The availability of age-matched normative data is an essential component of clinical gait analyses. Comparison of normative gait databases is difficult due to the high-dimensionality and temporal nature of the various gait waveforms. The purpose of this study was to provide a method of comparing the sagittal joint angle data between two normative databases. We compared a modern gait database to the historical San Diego database using statistical classifiers developed by Tingley et al. (2002). Gait data were recorded from 60 children aged 1–13 years. A six-camera Vicon 512 motion analysis system and two force plates were utilized to obtain temporal-spatial, kinematic, and kinetic parameters during walking. Differences between the two normative data sets were explored using the classifier index scores, and the mean and covariance structure of the joint angle data from each lab. Significant differences in sagittal angle data between the two databases were identified and attributed to technological advances and data processing techniques (data smoothing, sampling, and joint angle approximations). This work provides a simple method of database comparison using trainable statistical classifiers.
doi:10.1186/1476-5918-6-8
PMCID: PMC1947956  PMID: 17640348
4.  Changes in infant segment inertias during the first three months of independent walking 
Background
During infancy, rapid changes in physical growth affect the size and shape of the body segments. To understand the effects of growth on movement, it is first necessary to quantify rates of development during the acquisition of important motor milestones. The goal of this longitudinal study was to quantify the physical growth of infant body segments during the initial stages of independent walking.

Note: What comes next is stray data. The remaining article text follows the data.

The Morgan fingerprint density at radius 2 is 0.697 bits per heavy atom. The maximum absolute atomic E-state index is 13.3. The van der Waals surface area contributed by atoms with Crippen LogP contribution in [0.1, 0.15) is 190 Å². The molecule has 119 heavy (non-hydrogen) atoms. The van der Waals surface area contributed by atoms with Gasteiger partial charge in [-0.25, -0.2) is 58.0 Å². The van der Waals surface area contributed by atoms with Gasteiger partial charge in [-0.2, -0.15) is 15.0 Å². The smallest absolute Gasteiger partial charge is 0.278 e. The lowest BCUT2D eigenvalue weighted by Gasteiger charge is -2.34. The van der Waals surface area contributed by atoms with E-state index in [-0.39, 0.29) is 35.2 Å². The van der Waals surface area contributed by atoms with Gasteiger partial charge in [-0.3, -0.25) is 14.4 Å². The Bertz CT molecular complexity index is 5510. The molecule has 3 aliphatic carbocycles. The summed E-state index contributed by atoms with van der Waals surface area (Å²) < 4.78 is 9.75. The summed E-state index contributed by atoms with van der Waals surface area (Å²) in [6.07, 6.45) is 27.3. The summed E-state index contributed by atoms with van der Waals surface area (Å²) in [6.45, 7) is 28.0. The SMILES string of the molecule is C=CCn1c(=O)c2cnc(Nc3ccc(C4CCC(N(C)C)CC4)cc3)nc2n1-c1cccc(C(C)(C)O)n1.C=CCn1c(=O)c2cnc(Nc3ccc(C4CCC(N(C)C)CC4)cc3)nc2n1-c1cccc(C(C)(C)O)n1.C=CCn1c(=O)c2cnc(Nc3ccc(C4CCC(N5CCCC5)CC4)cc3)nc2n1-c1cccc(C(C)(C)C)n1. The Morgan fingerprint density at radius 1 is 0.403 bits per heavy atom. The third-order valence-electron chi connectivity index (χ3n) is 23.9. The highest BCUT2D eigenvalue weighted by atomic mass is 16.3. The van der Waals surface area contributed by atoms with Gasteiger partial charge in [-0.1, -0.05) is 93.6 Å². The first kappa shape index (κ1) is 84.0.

Methods
Ten infants (N = 10) aged between 28 and 55 weeks at the beginning of the study were tested biweekly (every two weeks) for three months. A 13-segment mathematical model of the human body was used to estimate the inertial parameters of the infant body segments at each session. An analysis of variance was used to test for significant differences in segment masses between biweekly measures. Polynomial contrasts were used to test for linear trends in the growth data.
Results
Significant differences between biweekly measures of segment mass were found only for the head/neck (F(5,45) = 3.42, p < 0.05), upper trunk (F(5,45) = 4.04, p < 0.01), and lower trunk (F(5,45) = 3.49, p < 0.01). The lower trunk demonstrated a linear increase in mass (F(1,9) = 4.56, p < 0.05). However, the upper trunk demonstrated a quadratic trend in growth (F(1,9) = 9.13, p < 0.01), while the head/neck segment showed a cubic trend in growth (F(1,9) = 3.80, p < 0.05). Significant differences in axial segment masses were also found between subjects (F(9,45) = 5.92, p < 0.001).
Conclusion
Given that postural control proceeds in a cephalocaudal manner, the lower trunk segment would be brought under control last, in terms of the axial segments. Increases in the mass of this segment could constrain the system, thereby acting as a control parameter for the onset and development of motor patterns.
doi:10.1186/1476-5918-4-9
PMCID: PMC1282585  PMID: 16255773

Results 1-4 (4)